FIFA Football PS Vita review
Had an EA Sports suit had jumped into a Delorean, travelled back in time and shown me Vita’s first footy sim a couple of years ago, I’d have been both ‘flabber’ and ‘gasted’. In short, this portable FIFA looks every bit as pretty as Andrea Pirlo’s dashing jawline. Reviewed in isolation, it’s also a surprisingly robust package. Sadly, it just can’t quite compete with its purple-nosed PS3 gaffer.
Honestly, though, how could it? David Rutter and his team at EA Canada worked tirelessly for over two years building FIFA 12’s engine. It’s little surprise, then, that the demanding Player Impact Engine and Messi-esque precision dribbling have been dropped from the Vita starting line-up like a dissenting, gargoyle-faced Man City striker.
Without these features, what you’re left with is essentially a fantastic port of FIFA 11. And whether you can accept a return to the magic magnetic circle button tackle of old will entirely depend on how much you enjoyed the latest entry’s manual tactical defending.
What you can’t criticise is the effort EA has put into trying to make the most of Vita’s unique feature set. Like a pair of massive, uncovered Geordie moobs at a Newcastle away game, touchscreen controls are everywhere. You can obviously still use the traditional face-button scheme of the PS3 titles, but tapping a player with your finger also passes the ball to him. The rear touchpad can also be used for shooting. Basically, imagine it as a net – tap the upper right of the slinky finger-mat and you’ll send your shots flying towards the top corner.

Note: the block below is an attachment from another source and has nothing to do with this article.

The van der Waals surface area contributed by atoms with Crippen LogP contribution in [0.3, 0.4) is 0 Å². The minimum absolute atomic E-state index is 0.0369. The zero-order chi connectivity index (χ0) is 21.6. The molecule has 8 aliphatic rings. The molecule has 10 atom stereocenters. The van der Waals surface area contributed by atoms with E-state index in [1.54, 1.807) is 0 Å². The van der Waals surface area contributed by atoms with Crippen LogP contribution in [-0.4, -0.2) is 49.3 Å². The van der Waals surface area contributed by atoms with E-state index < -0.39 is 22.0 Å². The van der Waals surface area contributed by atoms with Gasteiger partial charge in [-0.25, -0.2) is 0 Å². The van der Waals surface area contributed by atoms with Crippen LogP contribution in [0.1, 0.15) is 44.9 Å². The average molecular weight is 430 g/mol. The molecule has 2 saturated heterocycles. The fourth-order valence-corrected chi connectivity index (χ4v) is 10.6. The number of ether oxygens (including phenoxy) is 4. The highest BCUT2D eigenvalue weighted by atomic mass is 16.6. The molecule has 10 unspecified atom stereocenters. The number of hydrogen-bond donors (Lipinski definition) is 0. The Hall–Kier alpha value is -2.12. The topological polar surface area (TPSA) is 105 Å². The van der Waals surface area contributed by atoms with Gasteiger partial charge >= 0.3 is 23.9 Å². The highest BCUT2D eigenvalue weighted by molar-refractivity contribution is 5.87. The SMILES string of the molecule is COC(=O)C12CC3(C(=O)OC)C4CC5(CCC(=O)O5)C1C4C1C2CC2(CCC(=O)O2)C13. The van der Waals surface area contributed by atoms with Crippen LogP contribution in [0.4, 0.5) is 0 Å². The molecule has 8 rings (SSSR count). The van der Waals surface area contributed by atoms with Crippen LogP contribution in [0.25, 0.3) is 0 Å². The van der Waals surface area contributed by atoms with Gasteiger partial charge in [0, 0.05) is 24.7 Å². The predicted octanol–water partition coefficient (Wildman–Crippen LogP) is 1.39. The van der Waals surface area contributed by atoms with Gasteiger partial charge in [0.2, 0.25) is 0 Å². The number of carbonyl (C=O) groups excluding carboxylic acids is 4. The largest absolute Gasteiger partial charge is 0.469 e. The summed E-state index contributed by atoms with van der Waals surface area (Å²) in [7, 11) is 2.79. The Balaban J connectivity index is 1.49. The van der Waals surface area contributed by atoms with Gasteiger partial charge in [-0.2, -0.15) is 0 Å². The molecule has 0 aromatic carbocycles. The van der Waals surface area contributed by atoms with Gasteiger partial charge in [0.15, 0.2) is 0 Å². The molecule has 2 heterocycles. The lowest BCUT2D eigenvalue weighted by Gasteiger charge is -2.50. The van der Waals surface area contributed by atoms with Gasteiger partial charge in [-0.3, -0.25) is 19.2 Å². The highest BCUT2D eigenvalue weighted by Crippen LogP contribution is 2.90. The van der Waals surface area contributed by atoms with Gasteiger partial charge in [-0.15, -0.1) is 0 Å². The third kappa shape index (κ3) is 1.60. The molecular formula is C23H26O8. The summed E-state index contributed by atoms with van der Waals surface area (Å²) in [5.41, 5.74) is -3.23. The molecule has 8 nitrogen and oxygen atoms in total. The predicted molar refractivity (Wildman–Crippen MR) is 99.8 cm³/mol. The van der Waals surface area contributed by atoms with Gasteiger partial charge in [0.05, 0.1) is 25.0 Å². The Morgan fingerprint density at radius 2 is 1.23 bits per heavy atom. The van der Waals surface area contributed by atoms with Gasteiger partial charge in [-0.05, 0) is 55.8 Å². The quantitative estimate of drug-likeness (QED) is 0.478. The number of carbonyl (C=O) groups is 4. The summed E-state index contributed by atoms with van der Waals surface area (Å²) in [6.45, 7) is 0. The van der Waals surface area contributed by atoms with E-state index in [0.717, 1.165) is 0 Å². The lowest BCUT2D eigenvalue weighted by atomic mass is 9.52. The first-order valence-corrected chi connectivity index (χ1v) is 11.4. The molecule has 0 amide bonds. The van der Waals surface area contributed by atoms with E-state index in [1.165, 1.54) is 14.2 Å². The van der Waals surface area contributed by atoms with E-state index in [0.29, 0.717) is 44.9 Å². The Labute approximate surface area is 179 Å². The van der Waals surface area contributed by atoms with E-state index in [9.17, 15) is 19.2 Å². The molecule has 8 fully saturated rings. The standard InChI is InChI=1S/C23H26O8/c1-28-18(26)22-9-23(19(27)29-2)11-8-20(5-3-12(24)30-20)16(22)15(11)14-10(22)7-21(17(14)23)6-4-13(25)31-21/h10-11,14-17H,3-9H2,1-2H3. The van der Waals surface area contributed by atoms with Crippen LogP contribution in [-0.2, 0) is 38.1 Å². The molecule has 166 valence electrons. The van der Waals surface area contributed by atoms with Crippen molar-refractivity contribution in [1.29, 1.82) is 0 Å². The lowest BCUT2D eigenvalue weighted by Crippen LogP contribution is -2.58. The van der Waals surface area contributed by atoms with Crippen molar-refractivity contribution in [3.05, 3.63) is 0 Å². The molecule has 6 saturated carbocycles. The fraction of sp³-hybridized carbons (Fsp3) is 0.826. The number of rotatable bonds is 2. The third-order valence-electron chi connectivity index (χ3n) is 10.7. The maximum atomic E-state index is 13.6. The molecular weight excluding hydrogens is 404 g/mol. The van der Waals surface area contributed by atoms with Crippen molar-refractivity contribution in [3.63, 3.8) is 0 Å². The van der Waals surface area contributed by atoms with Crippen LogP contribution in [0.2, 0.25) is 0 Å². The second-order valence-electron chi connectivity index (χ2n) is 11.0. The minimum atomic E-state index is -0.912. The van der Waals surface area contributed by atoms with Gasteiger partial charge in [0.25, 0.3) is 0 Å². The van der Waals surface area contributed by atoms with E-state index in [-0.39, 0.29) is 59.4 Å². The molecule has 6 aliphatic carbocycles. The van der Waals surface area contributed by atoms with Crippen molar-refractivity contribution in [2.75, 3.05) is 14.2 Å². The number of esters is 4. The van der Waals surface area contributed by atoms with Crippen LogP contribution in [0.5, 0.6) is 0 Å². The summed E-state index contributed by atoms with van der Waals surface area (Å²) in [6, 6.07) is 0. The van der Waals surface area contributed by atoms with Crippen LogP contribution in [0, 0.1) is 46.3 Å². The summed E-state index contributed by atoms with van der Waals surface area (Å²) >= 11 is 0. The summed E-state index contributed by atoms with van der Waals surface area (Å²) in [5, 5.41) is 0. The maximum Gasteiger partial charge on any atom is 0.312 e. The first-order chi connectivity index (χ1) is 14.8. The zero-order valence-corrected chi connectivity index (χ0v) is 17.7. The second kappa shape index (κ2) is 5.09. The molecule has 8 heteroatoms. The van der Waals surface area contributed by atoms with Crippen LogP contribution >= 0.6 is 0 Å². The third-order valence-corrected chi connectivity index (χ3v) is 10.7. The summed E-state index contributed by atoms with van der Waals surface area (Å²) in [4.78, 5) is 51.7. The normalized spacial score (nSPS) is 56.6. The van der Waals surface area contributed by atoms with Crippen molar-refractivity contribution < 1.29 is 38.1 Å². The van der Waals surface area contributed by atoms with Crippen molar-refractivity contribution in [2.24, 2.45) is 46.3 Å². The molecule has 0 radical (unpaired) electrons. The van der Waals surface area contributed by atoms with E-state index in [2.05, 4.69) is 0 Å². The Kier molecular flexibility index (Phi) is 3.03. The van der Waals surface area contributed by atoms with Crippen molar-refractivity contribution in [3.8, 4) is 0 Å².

Although the finger-focused controls do their job with all the efficiency of a Bayern Munich counter-attack, my stupid chipolata digits just weren’t up to the job. Try as I might, I could never quite get my hands into a comfortable position where both of the shoulders buttons (needed to sprint and switch players), plus the screen or rear touchpad, were easily accessible.
Gripes over Vita’s layout and the ambitious (if not always successful) touchscreen controls shouldn’t put you off FIFA Football, though, because this is the most uncompromised PS3 experience running on Vita we’ve seen. Yup, that even includes you, Mr Drake.
On the pitch, passing and shooting are every bit as satisfyingly crisp as in FIFA 12. Off it, this is the most extensive package you can currently buy on the handheld. Not only do 11-on-11 online matches and Be A Pro make the cut, but there’s a full version of the career mode, too.
For a first-season effort, FIFA Football is a seriously impressive achievement. If you can stomach the prospect of losing FIFA 12’s on-pitch changes, this should be your top transfer target when you sign for Vita United.